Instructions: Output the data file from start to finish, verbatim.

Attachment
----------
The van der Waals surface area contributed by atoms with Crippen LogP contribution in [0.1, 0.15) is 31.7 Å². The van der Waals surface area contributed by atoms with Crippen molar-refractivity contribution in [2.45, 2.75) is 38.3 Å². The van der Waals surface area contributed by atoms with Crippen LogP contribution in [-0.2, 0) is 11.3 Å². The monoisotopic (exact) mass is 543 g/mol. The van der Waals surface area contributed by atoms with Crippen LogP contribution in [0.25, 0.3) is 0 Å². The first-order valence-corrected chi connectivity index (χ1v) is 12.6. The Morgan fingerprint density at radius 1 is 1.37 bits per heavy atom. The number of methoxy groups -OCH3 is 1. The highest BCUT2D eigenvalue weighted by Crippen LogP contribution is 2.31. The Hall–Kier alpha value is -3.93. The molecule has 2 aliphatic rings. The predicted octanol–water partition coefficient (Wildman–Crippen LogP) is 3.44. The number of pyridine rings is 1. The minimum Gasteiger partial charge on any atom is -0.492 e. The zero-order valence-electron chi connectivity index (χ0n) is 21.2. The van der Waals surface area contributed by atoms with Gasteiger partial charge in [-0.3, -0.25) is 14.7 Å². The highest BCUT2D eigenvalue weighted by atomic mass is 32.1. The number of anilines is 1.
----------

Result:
The van der Waals surface area contributed by atoms with Crippen LogP contribution in [0.1, 0.15) is 31.7 Å². The van der Waals surface area contributed by atoms with Crippen molar-refractivity contribution in [2.45, 2.75) is 38.3 Å². The van der Waals surface area contributed by atoms with Crippen LogP contribution in [-0.2, 0) is 11.3 Å². The monoisotopic (exact) mass is 543 g/mol. The van der Waals surface area contributed by atoms with Crippen LogP contribution in [0.25, 0.3) is 0 Å². The first-order valence-corrected chi connectivity index (χ1v) is 12.6. The Morgan fingerprint density at radius 1 is 1.37 bits per heavy atom. The number of methoxy groups -OCH3 is 1. The highest BCUT2D eigenvalue weighted by Crippen LogP contribution is 2.31. The Hall–Kier alpha value is -3.93. The molecule has 2 aliphatic rings. The predicted octanol–water partition coefficient (Wildman–Crippen LogP) is 3.44. The number of pyridine rings is 1. The minimum Gasteiger partial charge on any atom is -0.492 e. The zero-order valence-electron chi connectivity index (χ0n) is 21.2. The van der Waals surface area contributed by atoms with Gasteiger partial charge in [-0.3, -0.25) is 14.7 Å². The highest BCUT2D eigenvalue weighted by atomic mass is 32.1. The number of anilines is 1.